Reigning Formula 3 champion Robert Shwartzman scored his first Formula 2 feature win in a heavily disrupted feature race at the Red Bull Ring.
Artem Markelov unexpectedly parked his HWA machine in the gravel before he’d even made it to the original grid, reducing the starters to 21. When the field departed behind the Safety Car under continuous rain, Zhou remarked on the radio that he didn’t believe the race would start, saying he couldn’t keep his car in a straight line.
Sure enough, on the fourth pre-race formation lap worsening conditions forced the session to be red-flagged and cars came back into the pit lane at around 17:45 local time. Drivers had repeatedly reported a total lack of visibility, Callum Ilott saying he couldn’t see the car ahead of him.
“When do you think they’re going to say it’s not going to change?” he asked during the hiatus. His Virtuosi engineer replying that the light was already going in Spielberg and they expected it to be called off. Eventually a Safety Car start was called for 18:35, despite rain continuing to fall and kerbs visibly full of water.
The race distance was reduced to 36 laps on account of the laps already run. On the fourth lap of the new race, the message came that the Safety Car was coming in. Tsunoda made it away cleanly from the rolling start, if not especially quickly, as cold tyres and probably equally cold drivers by this point, tried to get racing.
Tsunoda and Zhou managed to get away from Ilott – drawing out four and a half seconds of gap over the first two racing laps. Ilott and Aitken then tangled and fell back.
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Ticktum, struggling in 17th, described the extremely poor visibility on lap seven. “I cannot see a [censored by FOM] thing. Not a thing. Nothing.”
Christian Lundgaard seemed untroubled by the dire conditions, however, and commenced a charge up the field from eighth to fifth after only a few laps of racing. The Renault junior driver was one of few in the field making up time within the pack, rather than slipping backwards from Tsunoda and Zhou’s lead.
By lap 18, last week’s sprint race winner Felipe Drugovich’s front brakes were glowing so neon, as well as spraying carbon dust, that his MP Motorsport team were forced to tell last weekend’s sprint race winner to pit. Despite visible flames emerging from them during his pit stop, Drugovich went back out as it became clear he was far from the only car with cooling problems.
The track was finally starting to dry out and the tell-tale rooster-tails falling away from the back of the cars. With no intermediate tyre available in F2 drivers were being forced to manage increasingly dog-eared full wets on the off chance that, from lap 21, they could save their pit stop to go to a dry tyre in the final laps.
Tsunoda stayed out until lap 24, while the recently-pitted Zhou set a new fastest la pas he took colossal chunks of lap time out of him. Tsunoda was told to come in, but he seemed not to hear the summons, and didn’t arrive until he was shown a board ordering him to pit.
A poor pit stop put him out well behind leader Zhou, emerging from the pit lane in fourth and straight into a battle with Roy Nissany. Meanwhile Shwartzman was able to overtake Zhou, who looked comparatively helpless for traction.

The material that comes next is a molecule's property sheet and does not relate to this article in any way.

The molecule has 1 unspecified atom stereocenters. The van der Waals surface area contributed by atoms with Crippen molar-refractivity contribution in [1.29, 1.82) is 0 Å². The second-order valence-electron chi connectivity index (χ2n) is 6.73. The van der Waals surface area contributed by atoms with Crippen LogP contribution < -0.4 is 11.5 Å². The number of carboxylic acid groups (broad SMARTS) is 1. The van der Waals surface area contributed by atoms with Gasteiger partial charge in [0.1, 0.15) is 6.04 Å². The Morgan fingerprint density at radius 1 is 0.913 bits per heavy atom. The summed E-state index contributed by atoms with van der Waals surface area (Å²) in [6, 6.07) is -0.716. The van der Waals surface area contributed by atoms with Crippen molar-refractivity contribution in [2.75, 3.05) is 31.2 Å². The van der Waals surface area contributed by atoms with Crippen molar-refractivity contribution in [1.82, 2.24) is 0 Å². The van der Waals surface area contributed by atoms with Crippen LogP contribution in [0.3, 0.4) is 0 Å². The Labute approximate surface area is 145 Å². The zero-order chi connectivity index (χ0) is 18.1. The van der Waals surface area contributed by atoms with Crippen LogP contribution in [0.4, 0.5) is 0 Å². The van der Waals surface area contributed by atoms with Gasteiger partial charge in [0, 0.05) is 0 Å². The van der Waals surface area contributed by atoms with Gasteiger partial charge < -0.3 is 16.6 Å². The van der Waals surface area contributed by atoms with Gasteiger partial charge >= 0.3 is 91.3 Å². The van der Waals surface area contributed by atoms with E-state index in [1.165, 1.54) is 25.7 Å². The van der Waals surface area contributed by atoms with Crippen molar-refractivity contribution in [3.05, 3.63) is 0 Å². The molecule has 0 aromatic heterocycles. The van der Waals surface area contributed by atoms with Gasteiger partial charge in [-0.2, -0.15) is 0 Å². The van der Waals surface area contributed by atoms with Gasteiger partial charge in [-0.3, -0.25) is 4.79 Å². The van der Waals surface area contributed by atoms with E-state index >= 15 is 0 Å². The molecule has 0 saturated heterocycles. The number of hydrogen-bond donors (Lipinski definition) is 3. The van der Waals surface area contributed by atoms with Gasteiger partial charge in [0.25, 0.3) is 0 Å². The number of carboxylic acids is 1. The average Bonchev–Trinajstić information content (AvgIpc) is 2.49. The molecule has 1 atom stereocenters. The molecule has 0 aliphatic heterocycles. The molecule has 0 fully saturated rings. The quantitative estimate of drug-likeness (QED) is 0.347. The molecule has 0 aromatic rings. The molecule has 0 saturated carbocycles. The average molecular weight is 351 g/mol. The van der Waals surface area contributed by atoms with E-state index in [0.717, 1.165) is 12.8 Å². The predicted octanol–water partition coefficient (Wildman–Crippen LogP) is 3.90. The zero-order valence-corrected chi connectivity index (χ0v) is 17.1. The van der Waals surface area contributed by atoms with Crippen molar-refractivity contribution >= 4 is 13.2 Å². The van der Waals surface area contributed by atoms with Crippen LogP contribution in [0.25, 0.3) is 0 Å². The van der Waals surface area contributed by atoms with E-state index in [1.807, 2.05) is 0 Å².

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Ilott and Tsunoda ended up scrapping for third on lap 28, the Red Bull junior eventually using fresher rubber to pass the Ferrari Driver Academy member. However, a three and a half second gap to Shwartzman with only seven laps to go was a substantial barrier between Tsunoda and regaining the lead he’d held for so much of the race.
Despite the odds, Tsunoda took Zhou on lap 30 with a roaring move down the inside of turn one, moving on to hunt down Shwartzman’s now three-second lead. Lapping a second per lap faster, Tsunoda must have realised that despite the drying track chewing through most drivers’ wet tyres, the error with his pit stop had given him an advantage.
In the end, Shwartzman managed to hold on despite a back-and-forth between them that matched a battle for third between Zhou and Mick Schumacher.
Despite it looking for an hour as though the race wouldn’t even run, 36 laps were completed so full points awarded, moving Shwartzman into the championship lead. Schumacher took fourth ahead of Ilott, Lundgaard and Armstrong.
Ticktum eventually rose to eighth place, from starting 15th, putting him on pole for tomorrow’s reverse-grid sprint race. Despite the conditions, Giuliano Alesi and Guilherme Samaia were the only drivers to join the non-starting Markelov in retirement.
3 comments on “First F2 win for Ferrari’s Shwartzman in delayed wet race”
12th July 2020, 1:15
Excellent race, and very happy for Shwartzman! He really came alive in the second part of the race after having been in sight of the front in the first one. It was all Tsunoda’s to loose though as he pitted 3 to 4 laps too late due to his unfortunate radio problem.
But even with a second place Schwartzman would have taken the lead in the championship, he’s played well this first couple of races.
12th July 2020, 5:20
Looks like Mick Schumacher is destined for a long career in F2 like Sean Galael if he can’t defeat rookie teammate Schwartzman.
12th July 2020, 7:36
Great race report @hazelsouthwell ! Really enjoyed the race, glad that I didn’t give up on it despite the rain delays.
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